MJ Monday-Movies: Bottle Shock

I hadn’t heard of this movie until the wonderful Alan Rickman died. Not only was Rickman in the movie, but also Bill Pullman (While You Were Sleeping) and Chris Pine (Star Trek reboot). Worth checking out for the cast alone.

The topic was another go-to for me: (from the IMDB):  the story of the early days of California wine making featuring the now infamous, blind Paris wine tasting of 1976 that has come to be known as “Judgment of Paris”.

For those who are unfamiliar with this, California wines weren’t considered much before the Judgment of Paris. The film is the story of how a California wine ended up winning the tasting and launching a whole new industry.

I wish I could say I loved the movie. I wish I could say I liked the movie. I wish I could take it out of the library again and watch it alone, hoping to improve my impression of it.

The main thing, for me, was the slow pacing. Maybe it was intentional, mimicking the wine aging process and the savoring of a glass of fine wine. But while time is needed in both of those instances, telling a story on film needs to move. Otherwise, it’s watching grapes grow.

Three stars (because of the cast).

MJ Monday-Movies: People Will Talk

Someone on Facebook recently mentioned People Will Talk was airing on TV. I mentioned it to my husband, who recorded it. Neither one of us was familiar with the film. A few weeks later, we sat down to watch and were more than pleasantly surprised.

It stars Cary Grant, Jeanne Crain, with Hume Cronyn and Walter Slezak along with and uncredited appearance by Margaret Hamilton in one of the early scenes. It’s billed as a romance/comedy/drama. All three categories are correct.

I didn’t realize the complexity of the movie until after I watched it. The plot lines are so finely woven together the stories make complete sense. One plotline involves a doctor (Hume Cronyn) trying to discredit another doctor (Cary Grant). Another is  the romance Cary Grant carries on with an unwed mother.

You read that correctly. This movie was released in 1951, after the Hayes Code was put in place. An unpunished heroine unwed mother?  Even the family of director Joseph Mankiewicz aren’t sure how he slipped that one past the review board.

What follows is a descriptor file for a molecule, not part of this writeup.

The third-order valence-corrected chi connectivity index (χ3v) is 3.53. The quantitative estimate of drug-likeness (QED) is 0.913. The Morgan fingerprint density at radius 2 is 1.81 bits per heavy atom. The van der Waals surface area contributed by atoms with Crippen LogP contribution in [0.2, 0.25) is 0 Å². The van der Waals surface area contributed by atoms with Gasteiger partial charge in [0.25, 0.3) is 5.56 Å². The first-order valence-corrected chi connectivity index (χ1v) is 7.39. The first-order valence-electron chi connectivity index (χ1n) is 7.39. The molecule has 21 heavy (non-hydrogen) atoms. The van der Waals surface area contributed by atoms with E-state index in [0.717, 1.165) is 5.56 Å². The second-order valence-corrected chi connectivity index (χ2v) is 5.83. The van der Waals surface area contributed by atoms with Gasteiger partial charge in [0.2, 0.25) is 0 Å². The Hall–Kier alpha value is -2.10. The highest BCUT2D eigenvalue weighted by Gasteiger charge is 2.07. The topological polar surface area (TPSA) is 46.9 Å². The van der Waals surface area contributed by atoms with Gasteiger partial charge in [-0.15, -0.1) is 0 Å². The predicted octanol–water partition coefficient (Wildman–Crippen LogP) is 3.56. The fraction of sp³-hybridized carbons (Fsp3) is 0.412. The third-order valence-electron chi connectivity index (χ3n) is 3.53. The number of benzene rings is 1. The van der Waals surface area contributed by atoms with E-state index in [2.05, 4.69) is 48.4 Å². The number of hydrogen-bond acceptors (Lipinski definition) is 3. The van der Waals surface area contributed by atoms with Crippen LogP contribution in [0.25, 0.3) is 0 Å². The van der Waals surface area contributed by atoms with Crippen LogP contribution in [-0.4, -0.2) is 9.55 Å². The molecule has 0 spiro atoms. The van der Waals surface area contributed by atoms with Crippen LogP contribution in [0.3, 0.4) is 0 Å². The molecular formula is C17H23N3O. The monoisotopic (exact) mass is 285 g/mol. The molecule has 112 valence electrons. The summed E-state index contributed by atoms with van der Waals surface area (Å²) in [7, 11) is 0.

There are several laugh-out-loud moments.  The romance is delightful. There is political intrigue and honor.

Five stars.

 

MJ Monday-Movies: We’re the Millers

My husband and I watched We’re the Millers one night, and I couldn’t stop laughing. I bought my own copy of the flick and took it with me on my next writing retreat. My crit partners couldn’t stop laughing. At least one of them borrowed the DVD from me so she could show it to her husband.

Four disparate people come together to form a fake family on holiday in Mexico in order to smuggle marijuana into the US.  Their misadventures are hilarious. In the end, we learn that blood doesn’t necessarily make family.

5 stars.

MJ Monday-Movies: Yesterday

 

I’m surprised the movie Yesterday isn’t better known than it is. I am unfamiliar with the male lead, but the female lead is Lily James of Downton Abbey and the Guernsey Potato Peel Pie and Literary Society fame. Ed Sheeran and Kate McKinnon are also in the movie.

The plot is simple: a struggling musician, Jack,  is hit by a bus; when he comes to, it’s in a world where the Beatles never existed. The movie is a romance. It’s quirky. There’s an interesting plot twist. And while the Beatles aren’t the only thing that never existed in Jack’s new world, but the movie doesn’t hit you over the head with it. Just one or two mentions. And a funny one at the end.

Five stars.

MJ Monday-Movies: The Big Sick

The first time I viewed The Big Sick I was with my husband. My critique partners and I watched it again on a recent retreat. It’s a good movie. It’s a true story that takes the larger issues we in the US are facing today and brings them down to the personal level.

It’s the story of an aspiring comedian/Uber driver whose family came to the US from Pakistan and an all-American girl who meet and fall in love. But his family and heritage create problems that hurt the heroine. The heroine becomes deathly ill and is hospitalized, bringing her parents into the story.

We see how prejudice often stems from not understanding and that with effort–sometime a lot of effort–we can overcome our preconceived notions. All of this is wrapped up in a romantic comedy with laugh-out-loud moments and a happy ending.

Five stars.